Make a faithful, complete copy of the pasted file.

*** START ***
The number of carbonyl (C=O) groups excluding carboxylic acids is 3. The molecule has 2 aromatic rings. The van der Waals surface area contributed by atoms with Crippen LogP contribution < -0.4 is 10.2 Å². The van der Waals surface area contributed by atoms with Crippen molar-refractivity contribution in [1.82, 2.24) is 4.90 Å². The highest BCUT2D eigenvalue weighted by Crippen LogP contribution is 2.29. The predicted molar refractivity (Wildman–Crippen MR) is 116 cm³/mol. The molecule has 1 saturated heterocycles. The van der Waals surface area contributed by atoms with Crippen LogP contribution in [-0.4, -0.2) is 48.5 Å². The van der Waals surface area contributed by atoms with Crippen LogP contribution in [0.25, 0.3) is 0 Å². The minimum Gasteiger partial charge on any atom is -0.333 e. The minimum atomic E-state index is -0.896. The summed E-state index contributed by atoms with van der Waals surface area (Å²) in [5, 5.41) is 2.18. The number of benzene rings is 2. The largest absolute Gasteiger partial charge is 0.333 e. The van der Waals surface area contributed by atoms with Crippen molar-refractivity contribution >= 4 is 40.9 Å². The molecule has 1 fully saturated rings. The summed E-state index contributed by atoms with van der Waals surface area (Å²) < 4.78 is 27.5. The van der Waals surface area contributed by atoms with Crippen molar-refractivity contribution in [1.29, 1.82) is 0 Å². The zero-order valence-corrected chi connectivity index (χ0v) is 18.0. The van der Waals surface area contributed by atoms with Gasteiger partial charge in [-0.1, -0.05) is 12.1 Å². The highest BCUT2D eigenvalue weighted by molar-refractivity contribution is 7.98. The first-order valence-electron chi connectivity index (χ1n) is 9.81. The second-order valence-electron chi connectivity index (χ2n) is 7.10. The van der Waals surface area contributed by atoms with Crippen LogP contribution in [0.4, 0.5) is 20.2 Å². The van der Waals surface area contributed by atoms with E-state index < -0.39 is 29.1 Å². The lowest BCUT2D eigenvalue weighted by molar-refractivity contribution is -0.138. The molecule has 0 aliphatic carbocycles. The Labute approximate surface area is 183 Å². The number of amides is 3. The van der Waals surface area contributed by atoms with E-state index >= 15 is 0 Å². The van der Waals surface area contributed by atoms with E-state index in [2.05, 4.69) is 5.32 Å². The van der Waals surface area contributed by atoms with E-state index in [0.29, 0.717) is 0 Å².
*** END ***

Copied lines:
The number of carbonyl (C=O) groups excluding carboxylic acids is 3. The molecule has 2 aromatic rings. The van der Waals surface area contributed by atoms with Crippen LogP contribution < -0.4 is 10.2 Å². The van der Waals surface area contributed by atoms with Crippen molar-refractivity contribution in [1.82, 2.24) is 4.90 Å². The highest BCUT2D eigenvalue weighted by Crippen LogP contribution is 2.29. The predicted molar refractivity (Wildman–Crippen MR) is 116 cm³/mol. The molecule has 1 saturated heterocycles. The van der Waals surface area contributed by atoms with Crippen LogP contribution in [-0.4, -0.2) is 48.5 Å². The van der Waals surface area contributed by atoms with Crippen LogP contribution in [0.25, 0.3) is 0 Å². The minimum Gasteiger partial charge on any atom is -0.333 e. The minimum atomic E-state index is -0.896. The summed E-state index contributed by atoms with van der Waals surface area (Å²) in [5, 5.41) is 2.18. The number of benzene rings is 2. The largest absolute Gasteiger partial charge is 0.333 e. The van der Waals surface area contributed by atoms with Crippen molar-refractivity contribution >= 4 is 40.9 Å². The molecule has 1 fully saturated rings. The summed E-state index contributed by atoms with van der Waals surface area (Å²) < 4.78 is 27.5. The van der Waals surface area contributed by atoms with Crippen molar-refractivity contribution in [1.29, 1.82) is 0 Å². The zero-order valence-corrected chi connectivity index (χ0v) is 18.0. The van der Waals surface area contributed by atoms with Gasteiger partial charge in [-0.1, -0.05) is 12.1 Å². The highest BCUT2D eigenvalue weighted by molar-refractivity contribution is 7.98. The first-order valence-electron chi connectivity index (χ1n) is 9.81. The second-order valence-electron chi connectivity index (χ2n) is 7.10. The van der Waals surface area contributed by atoms with Crippen LogP contribution in [0.4, 0.5) is 20.2 Å². The van der Waals surface area contributed by atoms with E-state index < -0.39 is 29.1 Å². The lowest BCUT2D eigenvalue weighted by molar-refractivity contribution is -0.138. The molecule has 0 aliphatic carbocycles. The Labute approximate surface area is 183 Å². The number of amides is 3. The van der Waals surface area contributed by atoms with E-state index >= 15 is 0 Å². The van der Waals surface area contributed by atoms with E-state index in [2.05, 4.69) is 5.32 Å². The van der Waals surface area contributed by atoms with E-state index in [0.29, 0.717) is 0 Å².